Rik from Wester Hailes Wildlife has released a Summer round-up update detailing some of the local wildlife he and the group has seen over the past few months, proving Wester Hailes isn’t a concrete jungle!
The Wester Hailes breeding season seems to have benefited some species and not others.
Bullfinch have done as well as last year, there are many juvenile birds about in all corners of Wester Hailes. Hotspots are the Calders Community Garden, and Hailes Quarry Park (CCG and HQP).
However our visiting Summer Warblers Chiff Chaff, Willow Warbler, Blackcap have not fared so well. I think perhaps one pair Chiff Chaff and maybe two pairs Blackcap.
Willow Warbler males – there were two, didn’t manage to pair up and breed.
Whitethroat only one pair managed to raise chicks and they soon left the nest. The successful nest being behind the old Tesco.
Swifts did well in the Calders, House Sparrows and Starlings also had a good season, with some pairs managing three broods in Hailesland, however our water birds i.e Mallards Mute Swan and Moorhen also had a mixed bag of success. The Swans not breeding, the Mallard chicks being heavily predated, and the Moorhens just seemed to be crap parents this year.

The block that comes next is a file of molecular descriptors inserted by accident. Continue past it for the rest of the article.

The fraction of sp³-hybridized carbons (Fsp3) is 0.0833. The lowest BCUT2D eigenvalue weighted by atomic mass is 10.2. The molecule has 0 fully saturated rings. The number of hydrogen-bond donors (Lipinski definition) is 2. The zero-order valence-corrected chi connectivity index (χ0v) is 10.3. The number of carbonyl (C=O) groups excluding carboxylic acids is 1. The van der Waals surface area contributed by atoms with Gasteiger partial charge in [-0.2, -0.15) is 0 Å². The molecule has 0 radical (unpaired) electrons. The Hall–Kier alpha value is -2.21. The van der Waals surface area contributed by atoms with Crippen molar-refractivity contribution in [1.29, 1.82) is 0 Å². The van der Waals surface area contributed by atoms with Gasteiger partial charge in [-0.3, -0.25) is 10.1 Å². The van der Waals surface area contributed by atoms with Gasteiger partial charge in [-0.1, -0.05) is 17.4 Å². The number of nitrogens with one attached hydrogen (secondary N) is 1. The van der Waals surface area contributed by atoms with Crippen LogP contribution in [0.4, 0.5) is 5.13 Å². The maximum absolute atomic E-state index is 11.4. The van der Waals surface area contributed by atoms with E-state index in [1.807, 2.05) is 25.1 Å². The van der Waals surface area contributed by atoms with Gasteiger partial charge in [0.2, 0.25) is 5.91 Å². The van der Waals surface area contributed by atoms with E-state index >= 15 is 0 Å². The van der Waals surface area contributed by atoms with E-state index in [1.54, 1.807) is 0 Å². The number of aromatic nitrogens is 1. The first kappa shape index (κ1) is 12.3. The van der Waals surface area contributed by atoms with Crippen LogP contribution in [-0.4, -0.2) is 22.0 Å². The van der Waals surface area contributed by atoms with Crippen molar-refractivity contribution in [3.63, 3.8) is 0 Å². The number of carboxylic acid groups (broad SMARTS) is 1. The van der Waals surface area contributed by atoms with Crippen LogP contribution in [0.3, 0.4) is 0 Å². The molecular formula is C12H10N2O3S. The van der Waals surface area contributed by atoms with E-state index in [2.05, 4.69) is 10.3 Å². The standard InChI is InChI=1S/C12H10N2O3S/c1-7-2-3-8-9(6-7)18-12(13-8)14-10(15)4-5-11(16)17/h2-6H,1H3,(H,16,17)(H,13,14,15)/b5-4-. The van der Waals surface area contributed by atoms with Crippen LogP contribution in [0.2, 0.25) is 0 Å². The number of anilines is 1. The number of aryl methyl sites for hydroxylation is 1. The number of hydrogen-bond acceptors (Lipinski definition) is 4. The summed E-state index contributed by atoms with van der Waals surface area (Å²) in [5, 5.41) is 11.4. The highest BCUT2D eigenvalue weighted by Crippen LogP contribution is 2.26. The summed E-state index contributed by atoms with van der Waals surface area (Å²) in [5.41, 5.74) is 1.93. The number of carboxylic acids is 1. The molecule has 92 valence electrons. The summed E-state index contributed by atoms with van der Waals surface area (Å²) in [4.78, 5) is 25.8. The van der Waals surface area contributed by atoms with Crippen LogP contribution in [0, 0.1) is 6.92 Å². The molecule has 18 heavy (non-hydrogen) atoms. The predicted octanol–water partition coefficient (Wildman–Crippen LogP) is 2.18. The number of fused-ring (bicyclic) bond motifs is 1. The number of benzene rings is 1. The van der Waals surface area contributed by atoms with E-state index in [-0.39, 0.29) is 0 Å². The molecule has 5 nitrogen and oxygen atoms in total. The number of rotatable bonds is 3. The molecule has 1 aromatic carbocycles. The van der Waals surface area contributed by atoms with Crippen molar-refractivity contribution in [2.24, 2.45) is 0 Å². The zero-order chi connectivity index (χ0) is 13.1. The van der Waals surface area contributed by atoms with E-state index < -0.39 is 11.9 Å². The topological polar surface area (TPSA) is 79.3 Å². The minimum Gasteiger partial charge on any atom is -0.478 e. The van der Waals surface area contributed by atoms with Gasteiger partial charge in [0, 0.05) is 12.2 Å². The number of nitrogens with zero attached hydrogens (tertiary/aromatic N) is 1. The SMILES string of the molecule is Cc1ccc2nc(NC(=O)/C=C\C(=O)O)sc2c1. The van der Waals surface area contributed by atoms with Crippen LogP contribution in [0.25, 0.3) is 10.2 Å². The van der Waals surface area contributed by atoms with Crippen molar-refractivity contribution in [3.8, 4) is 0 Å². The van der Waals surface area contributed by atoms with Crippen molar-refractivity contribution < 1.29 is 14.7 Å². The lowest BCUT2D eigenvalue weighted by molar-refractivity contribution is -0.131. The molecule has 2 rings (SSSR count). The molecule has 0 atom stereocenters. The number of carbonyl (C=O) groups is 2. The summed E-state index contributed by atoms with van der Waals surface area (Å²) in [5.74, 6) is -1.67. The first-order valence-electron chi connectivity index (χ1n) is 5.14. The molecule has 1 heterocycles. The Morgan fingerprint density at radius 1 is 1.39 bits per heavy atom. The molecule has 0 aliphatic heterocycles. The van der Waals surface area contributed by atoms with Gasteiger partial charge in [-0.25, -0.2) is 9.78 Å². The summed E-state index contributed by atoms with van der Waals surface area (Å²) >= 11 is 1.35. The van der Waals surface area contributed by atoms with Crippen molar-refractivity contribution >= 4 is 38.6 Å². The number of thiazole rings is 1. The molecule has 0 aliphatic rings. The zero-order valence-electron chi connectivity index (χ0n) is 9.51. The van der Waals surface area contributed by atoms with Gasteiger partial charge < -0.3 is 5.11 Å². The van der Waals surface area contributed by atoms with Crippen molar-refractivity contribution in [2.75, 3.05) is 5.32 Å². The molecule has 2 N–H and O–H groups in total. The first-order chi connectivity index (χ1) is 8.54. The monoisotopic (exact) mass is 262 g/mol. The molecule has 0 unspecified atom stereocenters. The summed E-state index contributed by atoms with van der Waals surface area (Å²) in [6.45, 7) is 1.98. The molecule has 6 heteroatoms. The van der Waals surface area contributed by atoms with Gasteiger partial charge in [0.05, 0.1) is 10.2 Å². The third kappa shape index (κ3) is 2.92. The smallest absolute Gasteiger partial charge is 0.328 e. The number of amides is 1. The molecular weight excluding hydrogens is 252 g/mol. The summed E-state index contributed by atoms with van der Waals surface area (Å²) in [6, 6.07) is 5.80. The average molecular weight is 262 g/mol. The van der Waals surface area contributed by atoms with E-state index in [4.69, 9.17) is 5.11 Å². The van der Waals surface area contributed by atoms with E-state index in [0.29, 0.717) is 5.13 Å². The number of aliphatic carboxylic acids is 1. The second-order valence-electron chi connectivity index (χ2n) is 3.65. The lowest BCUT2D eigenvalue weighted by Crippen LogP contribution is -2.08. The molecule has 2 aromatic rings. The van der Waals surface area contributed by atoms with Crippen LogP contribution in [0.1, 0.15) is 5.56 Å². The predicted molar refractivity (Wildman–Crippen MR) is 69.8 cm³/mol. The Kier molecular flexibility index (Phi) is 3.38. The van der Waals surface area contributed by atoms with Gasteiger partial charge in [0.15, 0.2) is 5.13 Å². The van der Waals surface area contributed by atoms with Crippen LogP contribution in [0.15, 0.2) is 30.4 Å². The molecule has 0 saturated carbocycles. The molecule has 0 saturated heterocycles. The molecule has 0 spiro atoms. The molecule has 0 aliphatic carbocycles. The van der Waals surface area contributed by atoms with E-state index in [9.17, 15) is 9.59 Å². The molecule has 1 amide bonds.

Lesser Black Backed Gull bred on top of the Plaza and two or three pairs raised four young. Whilst gulls aren’t on the top of many birdwatchers lists of favourite birds, LBB Gull is on a threatened list and so I’m quite glad that we have a few breeding pairs. Oystercatcher, two pairs but no chicks. I’m not sure what happened this year. I intend to look closer next year.
So anything about?
Well yesterday before the rain, there were Swallows and Housemartins still around Hailesland and Murrayburn in good numbers as well, these birds will be heading South back to Africa, and at least 12 Chiff Chaff juveniles between the Calder Road and Hailes Quarry Park. These are birds that are moving through Wester Hailes from all parts of Scotland and some of them will reach Africa, and some will stay in Europe and some will stay in Southern England for the Winter.
Look out for:
More Robins, Blackbirds, and Thrushes as they arrive from Northern Europe, large lines of Geese as they arrive from the Arctic, and of course Me! If you see me out and about, have a chat!
Rik Morley, Wester Hailes Wildlife
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